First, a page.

Succeeding in roguelite games comes down to two things: learning how to overcome the odds and never, ever taking anything for granted, no matter how well you are doing. The sooner you learn these two lessons, the better.
I’ve played a lot of roguelite games over the years and going into Slay the Spire with the assumption that I know everything there is to know about them was the first big mistake I made. That’s because Slay the Spire is not just any roguelite. It is a roguelite deckbuilding game that functions as a turn-based strategy game.
In Slay the Spire, you play as one of three (soon to be four) unique characters, each with their own pool of cards. Your objective is to fight your way through four randomly-generated maps and slay the final boss. The path is littered with shops, treasure chests, battles, and unique events that will either grant you some kind of bonus or cripple the rest of your run. Combat is similar to a turn-based RPG, but instead of spells and abilities, you draw and use a wide assortment of cards. The cards are split into attack, defend, spells, and special abilities.
You start each run with a generic deck comprised of attack, defense, and skill cards. You get a base of three energy points, increasable with certain cards or items both permanently and temporarily, that you can spend on cards. Much like traditional abilities in other games, cards have certain energy or situational requirements, cooldowns, and so on.
After slaying a foe, you get the option to add one of three new cards to your deck, which are randomly drawn from a large pool of possible cards available to that specific character. Rinse and repeat until you build a decent deck, slay the final boss, and start again from scratch. Sounds pretty simple, right?
Well, yes and no. One of the biggest mistakes that I made was treating Slay the Spire like any other roguelite and stubbornly sticking to my old ways and habits, despite struggling so much. Assuming each class had a straightforward, predetermined approach vis a vis deckbuilding without paying close attention to the mechanics and flow of the game was another thing that stumped my progress for at least a dozen hours. It’s safe to say that being a creature of habit will come back to bite you.
I soon came to realize that mastering Slay the Spire isn’t just a matter of learning the game’s systems. I mean, sure, that’s a part of it, but you will need to ditch everything you know about roguelites and start from scratch.
Slay the Spire is one of those games that will cause the worst version of the overconfidence effect. You’ll think you have everything all figured out only for the game to throw a new enemy type at you, and it all quickly falls apart.
One of the enemy types encountered in the second level, a bird-like creature with a decent amount of HP, starts every fight with a buff that minimizes the damage that it takes. The buff decreases in effectiveness as you attack the creature, and hitting it three times in a row cancels it for the rest of the fight. Naturally, my first impulse was to dump all of my attack cards and hope for the best.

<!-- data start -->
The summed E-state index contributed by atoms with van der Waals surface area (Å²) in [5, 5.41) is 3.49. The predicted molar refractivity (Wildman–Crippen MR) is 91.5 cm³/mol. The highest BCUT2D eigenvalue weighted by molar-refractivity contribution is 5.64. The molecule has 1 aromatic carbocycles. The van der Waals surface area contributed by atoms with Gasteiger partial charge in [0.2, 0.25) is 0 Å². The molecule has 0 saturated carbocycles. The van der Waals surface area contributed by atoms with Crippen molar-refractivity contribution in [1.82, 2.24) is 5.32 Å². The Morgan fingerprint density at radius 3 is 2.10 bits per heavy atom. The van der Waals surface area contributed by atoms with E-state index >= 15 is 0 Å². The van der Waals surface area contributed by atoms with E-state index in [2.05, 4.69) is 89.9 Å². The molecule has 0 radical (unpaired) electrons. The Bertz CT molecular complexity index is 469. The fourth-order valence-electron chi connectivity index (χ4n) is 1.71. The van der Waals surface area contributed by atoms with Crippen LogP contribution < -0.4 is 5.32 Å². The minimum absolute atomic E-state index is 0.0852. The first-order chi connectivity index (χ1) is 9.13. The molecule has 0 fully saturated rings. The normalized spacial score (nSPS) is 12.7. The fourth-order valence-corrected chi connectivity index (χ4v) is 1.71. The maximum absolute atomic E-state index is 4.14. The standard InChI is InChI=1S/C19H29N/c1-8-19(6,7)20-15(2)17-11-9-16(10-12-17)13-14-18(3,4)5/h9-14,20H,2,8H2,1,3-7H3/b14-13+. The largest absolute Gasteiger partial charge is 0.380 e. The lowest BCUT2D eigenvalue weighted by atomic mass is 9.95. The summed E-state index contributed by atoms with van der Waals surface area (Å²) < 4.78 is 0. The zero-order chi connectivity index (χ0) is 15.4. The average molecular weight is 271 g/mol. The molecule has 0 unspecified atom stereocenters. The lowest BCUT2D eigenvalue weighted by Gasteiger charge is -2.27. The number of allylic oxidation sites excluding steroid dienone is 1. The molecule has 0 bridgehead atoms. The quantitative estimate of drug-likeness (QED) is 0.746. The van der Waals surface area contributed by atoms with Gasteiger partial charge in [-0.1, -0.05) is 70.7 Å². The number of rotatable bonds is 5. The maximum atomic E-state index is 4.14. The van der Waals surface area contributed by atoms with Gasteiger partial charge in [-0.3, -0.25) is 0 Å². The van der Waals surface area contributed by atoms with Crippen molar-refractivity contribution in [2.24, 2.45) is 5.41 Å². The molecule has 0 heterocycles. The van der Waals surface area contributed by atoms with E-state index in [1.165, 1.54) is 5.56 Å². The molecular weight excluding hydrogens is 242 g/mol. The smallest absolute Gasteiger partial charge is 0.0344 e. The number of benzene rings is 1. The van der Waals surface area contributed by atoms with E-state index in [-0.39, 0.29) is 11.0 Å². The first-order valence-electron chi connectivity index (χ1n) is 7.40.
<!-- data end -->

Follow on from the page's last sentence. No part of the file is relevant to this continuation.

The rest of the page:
Boy was I wrong. These birds come in packs of three, and as you focus on one of them, the others will buff their damage and tank your HP. Therefore, your strategy should be based on debuffing their damage (if you have the right cards), setting up your defenses, and attacking during the off-turns when they’re charging up a buff.
Which brings us to another strength of Slay the Spire: the way it delivers useful information to the player. The enemies pretty much telegraph their moves, so you can build your strategy around them. The game relies to some degree on RNG, but its effects can always be attenuated by thinking ahead and choosing the right card combinations. Thanks to this clever system, you will never feel cheated.
Unlike a game like Magic the Gathering, you’re not building a permanent deck that’s available at the start of every run. Rather, you’re building a collection of cards that are spawned randomly throughout the duration of the run. The game effectively forces players to think flexibly and not stubbornly attempting to recreate a card synergy that worked in a previous run.
This ties in with another difficult lesson that I learned the hard way – always look for opportunities to remove cards from your deck. This sounded very counterintuitive at first, but what I soon found out was that it’s better to focus on skill-based cards and remove basic attack and defense cards, which are only useful in the early game. Then I found out that shopkeepers offer a paid card removal service. You have to do this if you want to have a chance to survive; the more basic cards you have in your deck, the less likely you are to draw good cards during combat.
Wrapping up, this is the gist of Slay the Spire: an interesting roguelite-deckbuilding game that defies all expectations and assumptions that you might have regarding both genres. It’s the very definition of “easy to learn, hard to master.” Getting good at this game comes down to reneging all your past assumptions and thinking outside of the box.
Reviewer Bio – Marco Giuliani
I write articles about gaming for the enjoyment of strangers on the Internet. If there’s something niche, I’ll probably write a 2000-word piece about it. Lead editor at UnleashTheGamer; I sometimes tweet.